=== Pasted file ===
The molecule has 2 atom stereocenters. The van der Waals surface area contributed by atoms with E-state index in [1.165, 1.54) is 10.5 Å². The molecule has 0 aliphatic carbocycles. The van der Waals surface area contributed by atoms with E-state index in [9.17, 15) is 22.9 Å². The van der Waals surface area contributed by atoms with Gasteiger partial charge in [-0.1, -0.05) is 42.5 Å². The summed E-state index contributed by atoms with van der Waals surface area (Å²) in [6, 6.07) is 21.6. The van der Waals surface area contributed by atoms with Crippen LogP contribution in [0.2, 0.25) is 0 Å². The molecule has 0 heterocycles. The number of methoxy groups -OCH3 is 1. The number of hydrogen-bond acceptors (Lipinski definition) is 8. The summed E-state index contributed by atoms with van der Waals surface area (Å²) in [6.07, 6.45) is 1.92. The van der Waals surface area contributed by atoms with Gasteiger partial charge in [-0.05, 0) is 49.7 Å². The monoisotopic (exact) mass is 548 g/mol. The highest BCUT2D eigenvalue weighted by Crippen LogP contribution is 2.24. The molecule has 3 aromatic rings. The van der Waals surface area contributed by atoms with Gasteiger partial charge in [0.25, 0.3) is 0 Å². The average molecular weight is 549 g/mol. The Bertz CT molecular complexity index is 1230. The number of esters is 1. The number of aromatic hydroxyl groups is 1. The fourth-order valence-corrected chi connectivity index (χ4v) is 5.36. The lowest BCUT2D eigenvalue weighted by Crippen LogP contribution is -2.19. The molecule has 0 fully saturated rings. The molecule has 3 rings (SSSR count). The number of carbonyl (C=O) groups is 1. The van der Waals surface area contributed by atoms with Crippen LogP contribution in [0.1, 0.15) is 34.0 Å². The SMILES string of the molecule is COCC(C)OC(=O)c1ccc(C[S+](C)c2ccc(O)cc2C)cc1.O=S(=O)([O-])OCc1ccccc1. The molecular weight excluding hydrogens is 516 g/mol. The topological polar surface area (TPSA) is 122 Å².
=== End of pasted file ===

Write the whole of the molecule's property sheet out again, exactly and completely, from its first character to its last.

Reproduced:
The molecule has 2 atom stereocenters. The van der Waals surface area contributed by atoms with E-state index in [1.165, 1.54) is 10.5 Å². The molecule has 0 aliphatic carbocycles. The van der Waals surface area contributed by atoms with E-state index in [9.17, 15) is 22.9 Å². The van der Waals surface area contributed by atoms with Gasteiger partial charge in [-0.1, -0.05) is 42.5 Å². The summed E-state index contributed by atoms with van der Waals surface area (Å²) in [6, 6.07) is 21.6. The van der Waals surface area contributed by atoms with Crippen LogP contribution in [0.2, 0.25) is 0 Å². The molecule has 0 heterocycles. The number of methoxy groups -OCH3 is 1. The number of hydrogen-bond acceptors (Lipinski definition) is 8. The summed E-state index contributed by atoms with van der Waals surface area (Å²) in [6.07, 6.45) is 1.92. The van der Waals surface area contributed by atoms with Gasteiger partial charge in [-0.05, 0) is 49.7 Å². The monoisotopic (exact) mass is 548 g/mol. The highest BCUT2D eigenvalue weighted by Crippen LogP contribution is 2.24. The molecule has 3 aromatic rings. The van der Waals surface area contributed by atoms with Gasteiger partial charge in [0.25, 0.3) is 0 Å². The average molecular weight is 549 g/mol. The Bertz CT molecular complexity index is 1230. The number of esters is 1. The number of aromatic hydroxyl groups is 1. The fourth-order valence-corrected chi connectivity index (χ4v) is 5.36. The lowest BCUT2D eigenvalue weighted by Crippen LogP contribution is -2.19. The molecule has 0 fully saturated rings. The molecule has 3 rings (SSSR count). The number of carbonyl (C=O) groups is 1. The van der Waals surface area contributed by atoms with Crippen LogP contribution in [0.1, 0.15) is 34.0 Å². The SMILES string of the molecule is COCC(C)OC(=O)c1ccc(C[S+](C)c2ccc(O)cc2C)cc1.O=S(=O)([O-])OCc1ccccc1. The molecular weight excluding hydrogens is 516 g/mol. The topological polar surface area (TPSA) is 122 Å².